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RFID Reality Check 2

Mandates aside, real-world concerns may slow uptake of the revolutionary supply-chain technology.
Companies are scrambling to figure out how to pay for and implement radio-frequency identification technology in order to comply with mandates from some of the world's largest retailers, such as Wal-Mart Stores Inc. and Target Corp., as well as the Department of Defense. But the rush is hitting some serious speed bumps.

A report released last week by Forrester Research predicts that less than a quarter of Wal-Mart's top 100 suppliers will meet the retailer's Jan. 1 deadline. "It's not possible for these suppliers to meet Wal-Mart's 100% readability-rate deadline in the next 276 days," says Forrester Research analyst Christine Spivey Overby. Smaller suppliers, which have an extra year, are likely even further behind. "We've only begun to examine using RFID and may not be ready in time to meet the deadline," says an executive at a small consumer packaged-goods company, who declined to be identified.

Even Wal-Mart's time line is slipping. The retailer wanted to begin an RFID pilot with 18 pharmaceutical suppliers March 31, but only a few were ready. It's gone ahead with the ones that are compliant and expects the rest will join by the end of June, a company spokesman says.

The Department of Defense is advancing its plan to require its 43,000 suppliers to put passive RFID tags on pallets, cases, and single items costing $5,000 or more by Jan. 1. In October, it will publish the details of a new contractual clause for suppliers, but sources say it's still unclear if the department's mandate will launch on time. The department will hold a summit in Washington, D.C., this week in part to find out how far along companies are in their compliance efforts, a Defense Department spokeswoman says.

Not everyone is behind. Gillette, Procter & Gamble, Unilever, and Henkel Consumer Adhesives, part of the Henkel Group, have all said they'll be ready. VF Corp., a company with brands that include Lee and Wrangler jeans and Vanity Fair lingerie, plans to kick off RFID tests by September and will roll out RFID to its seven distribution centers by early December. "Wal-Mart is our No. 1 customer, so there's no way we will put at risk that partnership," says Eric Anthony, VF's VP of IT services.

RFID chart

Every week, more tech vendors announce RFID-related products and services, even as compliance, standards, and practical applications are still being determined. This week, Microsoft will debut the Microsoft RFID Council, which includes Accenture and Manhattan Associates Inc., and reveal that it's joining EPCglobal, the organization guiding development of RFID standards.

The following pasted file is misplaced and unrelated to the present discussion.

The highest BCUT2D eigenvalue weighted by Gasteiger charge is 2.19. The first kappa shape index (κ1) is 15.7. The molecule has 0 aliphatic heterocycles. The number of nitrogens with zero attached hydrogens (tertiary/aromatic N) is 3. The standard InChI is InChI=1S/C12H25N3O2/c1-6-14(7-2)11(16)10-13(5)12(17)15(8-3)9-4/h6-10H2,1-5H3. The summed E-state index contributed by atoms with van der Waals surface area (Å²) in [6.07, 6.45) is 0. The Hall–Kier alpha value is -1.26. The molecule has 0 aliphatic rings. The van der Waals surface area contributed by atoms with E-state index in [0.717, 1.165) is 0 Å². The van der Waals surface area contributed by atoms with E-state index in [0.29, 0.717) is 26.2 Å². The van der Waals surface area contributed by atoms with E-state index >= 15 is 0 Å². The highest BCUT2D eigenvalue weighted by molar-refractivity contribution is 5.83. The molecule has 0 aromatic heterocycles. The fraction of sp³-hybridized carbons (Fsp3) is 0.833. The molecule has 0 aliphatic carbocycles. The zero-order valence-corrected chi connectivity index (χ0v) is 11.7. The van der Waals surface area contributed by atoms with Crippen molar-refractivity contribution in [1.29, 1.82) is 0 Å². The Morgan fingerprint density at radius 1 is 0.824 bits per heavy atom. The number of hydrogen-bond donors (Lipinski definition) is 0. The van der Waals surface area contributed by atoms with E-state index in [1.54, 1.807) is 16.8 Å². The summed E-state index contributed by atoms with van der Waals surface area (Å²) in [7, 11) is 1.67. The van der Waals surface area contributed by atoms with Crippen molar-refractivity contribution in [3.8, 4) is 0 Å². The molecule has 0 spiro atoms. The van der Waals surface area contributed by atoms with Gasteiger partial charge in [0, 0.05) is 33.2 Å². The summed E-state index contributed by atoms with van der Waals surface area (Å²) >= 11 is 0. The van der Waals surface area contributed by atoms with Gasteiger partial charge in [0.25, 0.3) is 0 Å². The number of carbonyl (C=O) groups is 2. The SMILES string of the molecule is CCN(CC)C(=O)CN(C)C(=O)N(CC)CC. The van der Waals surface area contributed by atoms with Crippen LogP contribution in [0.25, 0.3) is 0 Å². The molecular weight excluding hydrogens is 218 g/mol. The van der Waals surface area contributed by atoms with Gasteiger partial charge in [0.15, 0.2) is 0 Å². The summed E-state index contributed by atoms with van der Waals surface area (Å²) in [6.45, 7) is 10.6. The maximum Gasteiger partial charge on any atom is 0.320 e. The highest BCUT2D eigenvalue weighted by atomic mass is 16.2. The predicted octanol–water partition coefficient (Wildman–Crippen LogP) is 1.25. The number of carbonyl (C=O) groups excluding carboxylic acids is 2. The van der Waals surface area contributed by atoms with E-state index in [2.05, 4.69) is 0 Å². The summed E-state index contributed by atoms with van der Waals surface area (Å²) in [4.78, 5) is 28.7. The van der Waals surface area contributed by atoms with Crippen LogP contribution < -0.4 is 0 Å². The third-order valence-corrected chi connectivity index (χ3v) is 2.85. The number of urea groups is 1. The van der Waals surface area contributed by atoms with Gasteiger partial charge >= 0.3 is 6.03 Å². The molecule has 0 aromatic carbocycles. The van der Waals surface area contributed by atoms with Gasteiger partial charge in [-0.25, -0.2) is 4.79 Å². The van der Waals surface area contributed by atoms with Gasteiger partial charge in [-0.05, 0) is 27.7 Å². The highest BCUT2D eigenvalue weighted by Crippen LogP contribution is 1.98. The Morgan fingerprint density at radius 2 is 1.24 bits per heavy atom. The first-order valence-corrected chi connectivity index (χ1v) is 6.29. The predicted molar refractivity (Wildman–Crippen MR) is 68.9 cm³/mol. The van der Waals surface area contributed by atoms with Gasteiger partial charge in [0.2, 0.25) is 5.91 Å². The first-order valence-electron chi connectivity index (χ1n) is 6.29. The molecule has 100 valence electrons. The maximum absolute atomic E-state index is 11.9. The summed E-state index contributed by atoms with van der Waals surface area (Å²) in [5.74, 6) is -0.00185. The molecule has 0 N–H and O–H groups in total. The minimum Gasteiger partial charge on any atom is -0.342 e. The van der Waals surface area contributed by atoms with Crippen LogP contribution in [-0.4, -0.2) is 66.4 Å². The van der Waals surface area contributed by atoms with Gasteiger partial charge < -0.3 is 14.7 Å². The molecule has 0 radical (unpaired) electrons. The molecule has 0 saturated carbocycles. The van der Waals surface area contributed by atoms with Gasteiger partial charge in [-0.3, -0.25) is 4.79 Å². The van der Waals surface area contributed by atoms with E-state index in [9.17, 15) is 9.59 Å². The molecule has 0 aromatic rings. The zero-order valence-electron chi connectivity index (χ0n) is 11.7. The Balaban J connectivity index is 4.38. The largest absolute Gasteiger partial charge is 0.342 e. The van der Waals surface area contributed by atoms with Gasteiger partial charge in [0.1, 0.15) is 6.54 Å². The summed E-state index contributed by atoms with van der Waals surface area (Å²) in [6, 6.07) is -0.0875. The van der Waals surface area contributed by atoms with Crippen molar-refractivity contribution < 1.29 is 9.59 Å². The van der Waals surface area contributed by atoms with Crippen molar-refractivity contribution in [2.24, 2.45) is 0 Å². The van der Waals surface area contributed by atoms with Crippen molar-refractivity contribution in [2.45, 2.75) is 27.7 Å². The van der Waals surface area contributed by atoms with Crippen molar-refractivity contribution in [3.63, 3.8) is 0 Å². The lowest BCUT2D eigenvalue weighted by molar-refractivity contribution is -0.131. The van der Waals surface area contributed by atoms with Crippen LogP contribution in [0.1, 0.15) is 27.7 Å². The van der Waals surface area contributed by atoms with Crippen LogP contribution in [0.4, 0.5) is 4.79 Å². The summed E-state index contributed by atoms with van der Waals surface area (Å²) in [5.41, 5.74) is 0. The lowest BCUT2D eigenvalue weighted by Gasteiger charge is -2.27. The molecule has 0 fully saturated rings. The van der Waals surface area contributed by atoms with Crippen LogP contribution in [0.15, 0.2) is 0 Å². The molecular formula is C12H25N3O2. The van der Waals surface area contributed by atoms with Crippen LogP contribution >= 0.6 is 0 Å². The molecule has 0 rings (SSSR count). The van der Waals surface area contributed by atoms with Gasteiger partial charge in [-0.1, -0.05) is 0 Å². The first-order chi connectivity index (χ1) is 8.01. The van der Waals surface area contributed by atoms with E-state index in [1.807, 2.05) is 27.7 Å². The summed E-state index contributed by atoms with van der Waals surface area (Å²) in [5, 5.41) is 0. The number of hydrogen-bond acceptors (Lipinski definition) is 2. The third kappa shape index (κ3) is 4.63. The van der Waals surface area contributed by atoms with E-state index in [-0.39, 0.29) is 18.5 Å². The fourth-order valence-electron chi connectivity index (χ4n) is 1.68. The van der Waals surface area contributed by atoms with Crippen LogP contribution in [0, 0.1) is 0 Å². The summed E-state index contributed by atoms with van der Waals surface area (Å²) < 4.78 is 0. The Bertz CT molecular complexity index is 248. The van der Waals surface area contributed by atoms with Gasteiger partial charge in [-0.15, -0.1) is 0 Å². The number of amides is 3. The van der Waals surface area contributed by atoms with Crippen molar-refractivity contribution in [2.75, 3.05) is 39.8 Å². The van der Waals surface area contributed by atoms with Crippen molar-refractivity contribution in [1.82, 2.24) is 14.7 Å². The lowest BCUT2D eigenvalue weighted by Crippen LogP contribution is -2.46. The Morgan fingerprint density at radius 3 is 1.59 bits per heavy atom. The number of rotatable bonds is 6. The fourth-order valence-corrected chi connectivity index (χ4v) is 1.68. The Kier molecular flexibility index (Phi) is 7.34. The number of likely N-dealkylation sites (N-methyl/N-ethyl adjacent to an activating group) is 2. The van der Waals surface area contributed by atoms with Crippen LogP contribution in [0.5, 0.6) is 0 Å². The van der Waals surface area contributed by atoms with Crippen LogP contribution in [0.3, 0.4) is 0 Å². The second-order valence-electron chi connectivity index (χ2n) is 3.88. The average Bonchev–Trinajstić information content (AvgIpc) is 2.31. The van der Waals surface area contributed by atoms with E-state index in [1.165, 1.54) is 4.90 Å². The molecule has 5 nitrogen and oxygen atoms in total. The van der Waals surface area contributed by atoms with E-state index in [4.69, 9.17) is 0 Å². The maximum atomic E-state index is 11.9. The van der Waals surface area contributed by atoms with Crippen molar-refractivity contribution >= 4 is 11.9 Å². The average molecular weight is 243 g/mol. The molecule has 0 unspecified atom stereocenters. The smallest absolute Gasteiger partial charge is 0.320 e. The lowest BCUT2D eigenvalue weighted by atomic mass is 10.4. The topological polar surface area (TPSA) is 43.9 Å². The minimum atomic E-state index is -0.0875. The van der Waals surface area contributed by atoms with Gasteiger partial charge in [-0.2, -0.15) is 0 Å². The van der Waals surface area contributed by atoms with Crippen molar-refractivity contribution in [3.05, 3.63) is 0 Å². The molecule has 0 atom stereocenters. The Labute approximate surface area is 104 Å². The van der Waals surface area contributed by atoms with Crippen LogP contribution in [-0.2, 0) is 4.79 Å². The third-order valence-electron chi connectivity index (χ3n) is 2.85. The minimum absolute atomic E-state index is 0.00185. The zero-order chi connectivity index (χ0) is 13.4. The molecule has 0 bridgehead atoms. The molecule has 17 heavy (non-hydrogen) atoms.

Last week, Oracle rolled out Sensor-Based Services, a set of software and services that deliver RFID capabilities to Oracle databases, application servers, and apps. It includes tools to help companies meet mandates and a kit that helps them get pilot tests up and running.

But the factors that could slow RFID adoption are formidable. There are steep costs associated with implementing it. In Forrester's study, which includes interviews with 10 of Wal-Mart's top 100 suppliers as well as 25 tag and reader manufacturers, the research firm estimates that Wal-Mart's mandate could cost a supplier $9.1 million in startup and maintenance fees for one year.

VF execs say they'll spend several million dollars on RFID, an expense the $5 billion-a-year company can more easily absorb than a smaller manufacturer. RFID costs could delay implementation at the unnamed small consumer packaged-goods company, the executive says. "For companies whose products are low-dollar items, the expense to build an RFID infrastructure is tremendous," she says.

In some cases, the costs won't pay off in the near term. That's because complying with the mandates, which is where most companies are focusing their efforts, requires tagging goods just before they're shipped. To lower inventory, improve product tracking, and reduce theft, companies will need to tag much earlier in the process, Forrester says. That requires RFID throughout the supply chain, which could cost more than $100 million in capital outlay, the research firm says.


Sherry Aaholm, FedEx's senior VP of international and freight solutions

"We haven't found that magical, positive thing that will have us jump in," says FedEx's Aaholm.

Photo by Sacha Lecca
And many companies, such as FedEx Corp., have extensive bar-code systems that already work well. "It would be monumental for us to replace the bar-code technology," Sherry Aaholm, FedEx's senior VP of international and freight solutions, said during a panel discussion on RFID at InformationWeek's Spring Conference last week.

FedEx hasn't written off the technology. It uses RFID to track equipment and for employee proxy cards and keyless truck entry. In the supply chain, Aaholm could envision using RFID tags with bar codes on high-value shipments. But "we haven't yet found that magical, positive thing that will have us jump in," she said.

VF doesn't expect immediate returns on its investment. Today, it manually scans bar codes on cases and pallets as they're loaded onto trucks and uses that information to validate that all orders are filled and shipped. RFID could eliminate the manual scans, but the time saved may not outweigh the associated costs. VF expects tremendous value longer term, but only when RFID tags are used on individual items. "Your window of opportunity for savings is in the entire supply-chain process," says Jim Jackson, VF's RFID project manager.

In the near term, RFID is likely to create more hype than help. FedEx's Aaholm expects as much for the next couple of years. But, she said, 10 years from now, we'll look back and be amazed at the impact the technology has had.

--with Chris Murphy and Martin J. Garvey